Crypto was a constant in 2021 and nobody quite expected it. Prices boomed, investment did as well, and corporations that had previously given the products a cold shoulder came on board. Experts tell VIXIO why 2022 may be the biggest year yet.
"2021 could have been the biggest year yet for cryptocurrencies in terms of profile, price, volatility and attention from regulators. It was a really significant year for decentralised finance considering blockchain as a central intermediary has also grown,” said Clive Cunningham, a partner at Herbert Smith Freehills.
In terms of the financial sector, many are assessing the potential of crypto-assets, and I expect this to become a bigger issue next year, he predicted.
“Crypto is just starting,” agreed Shidan Gouran, Canada-based founder of bank Gulf Pearl. “I believe that the global cryptocurrency market cap will increase at least ten times from its current value of over $2.2trn by 2024 and that close to one billion people will own cryptocurrencies of some kind.”
He is not alone in this optimistic outlook, with Goldman Sachs recently predicting that Bitcoin’s price could reach $100,000.
Gouran added this is likely to be achieved via the likes of video games and their in-game digital assets. “I have no doubts that gaming digital assets will be federated across platforms and live on open, public blockchain networks within the next two years as the norm, not the exception,” he suggested.
“The existence of these types of assets and the fact that they can be easily traded with other cryptocurrencies, such as Bitcoin, will mean that the whole space will see a massive influx of new holders,” Gouran said.
When this happens, you will see governments wanting much more control of this space and could result in one of the biggest shifts in government policy since the 1850s, he predicted.
Of course, governments have already shown keenness to introduce more stringent regulation in the crypto space, as evidenced by increasing enforcement actions by regulators, particularly in the United States, as well as the beginnings of legislative interventions, such as the Markets in Crypto-Assets proposal from the EU.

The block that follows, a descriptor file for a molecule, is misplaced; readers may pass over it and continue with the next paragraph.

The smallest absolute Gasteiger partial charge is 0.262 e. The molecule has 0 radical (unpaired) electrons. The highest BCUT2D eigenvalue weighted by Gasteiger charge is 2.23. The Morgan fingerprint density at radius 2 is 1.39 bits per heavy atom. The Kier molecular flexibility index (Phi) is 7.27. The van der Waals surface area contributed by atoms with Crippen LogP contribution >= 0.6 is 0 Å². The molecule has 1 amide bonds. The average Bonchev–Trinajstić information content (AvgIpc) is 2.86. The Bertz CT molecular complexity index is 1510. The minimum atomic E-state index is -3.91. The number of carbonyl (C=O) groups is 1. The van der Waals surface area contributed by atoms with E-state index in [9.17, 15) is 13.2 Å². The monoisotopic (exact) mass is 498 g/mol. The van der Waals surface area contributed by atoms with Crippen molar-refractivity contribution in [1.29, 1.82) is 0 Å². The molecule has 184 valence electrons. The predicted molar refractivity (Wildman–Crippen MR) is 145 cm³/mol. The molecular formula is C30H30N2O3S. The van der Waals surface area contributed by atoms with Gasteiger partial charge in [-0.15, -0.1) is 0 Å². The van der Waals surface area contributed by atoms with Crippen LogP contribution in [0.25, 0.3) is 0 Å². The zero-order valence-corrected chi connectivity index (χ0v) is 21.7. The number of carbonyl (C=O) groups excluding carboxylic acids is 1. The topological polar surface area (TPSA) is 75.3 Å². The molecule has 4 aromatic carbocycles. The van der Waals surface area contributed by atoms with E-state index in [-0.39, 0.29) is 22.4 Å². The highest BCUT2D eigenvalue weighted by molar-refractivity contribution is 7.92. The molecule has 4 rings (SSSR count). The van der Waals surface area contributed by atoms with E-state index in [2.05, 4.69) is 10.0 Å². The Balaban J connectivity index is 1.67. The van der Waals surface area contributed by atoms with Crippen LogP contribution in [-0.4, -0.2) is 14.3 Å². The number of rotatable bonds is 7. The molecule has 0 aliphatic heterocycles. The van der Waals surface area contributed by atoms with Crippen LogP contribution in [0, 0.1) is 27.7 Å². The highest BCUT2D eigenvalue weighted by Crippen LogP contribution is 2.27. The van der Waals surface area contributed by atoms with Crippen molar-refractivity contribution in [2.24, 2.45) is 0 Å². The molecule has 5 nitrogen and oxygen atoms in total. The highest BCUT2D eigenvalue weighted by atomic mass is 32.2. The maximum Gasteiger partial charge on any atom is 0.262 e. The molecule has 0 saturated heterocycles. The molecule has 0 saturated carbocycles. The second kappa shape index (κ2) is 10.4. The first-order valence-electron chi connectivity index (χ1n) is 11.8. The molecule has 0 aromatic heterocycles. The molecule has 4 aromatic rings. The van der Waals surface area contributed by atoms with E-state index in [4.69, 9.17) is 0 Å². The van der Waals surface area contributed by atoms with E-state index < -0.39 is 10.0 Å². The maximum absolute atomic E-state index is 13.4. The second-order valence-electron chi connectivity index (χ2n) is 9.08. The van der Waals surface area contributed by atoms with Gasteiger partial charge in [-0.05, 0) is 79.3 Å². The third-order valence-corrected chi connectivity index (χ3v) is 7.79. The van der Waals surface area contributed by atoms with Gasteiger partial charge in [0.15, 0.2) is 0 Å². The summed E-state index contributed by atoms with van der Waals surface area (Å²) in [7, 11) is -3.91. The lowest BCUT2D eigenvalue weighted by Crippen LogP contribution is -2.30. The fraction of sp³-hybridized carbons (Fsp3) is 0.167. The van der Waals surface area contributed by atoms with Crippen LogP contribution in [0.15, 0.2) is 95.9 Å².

Yet, a regulatory framework in the next 12 months seems unlikely, at least for the UK, according to John Ahern, a partner at Covington & Burling, suggesting that the UK will instead wait to see what the EU’s final regulation will look like. "The UK needs to be a welcoming place for investment, and there is a desire to encourage innovation in the market, with legislative proposals that are similar to the rest of Europe.
"To an extent, there can be advantageous arbitrage opportunities for the UK, who will be selective about what is regulated. Yet, government and regulators won't ignore issues such as stablecoins, despite the potential for divergence after Brexit,” he continued.
For Cunningham, there are very clear signs that the regulators have stepped up the pressure, and they are putting existing regimes to use, but it is just the beginning in terms of regulation.
The focus so far has been on issues such as anti-money laundering (AML) and the proceeds of crime, he pointed out.
For example, the Travel Rule, sculpted by the Financial Action Task Force and in the beginnings of implementation in the EU, whether at the member state level, in Germany and Estonia, or via the EU’s latest AML package.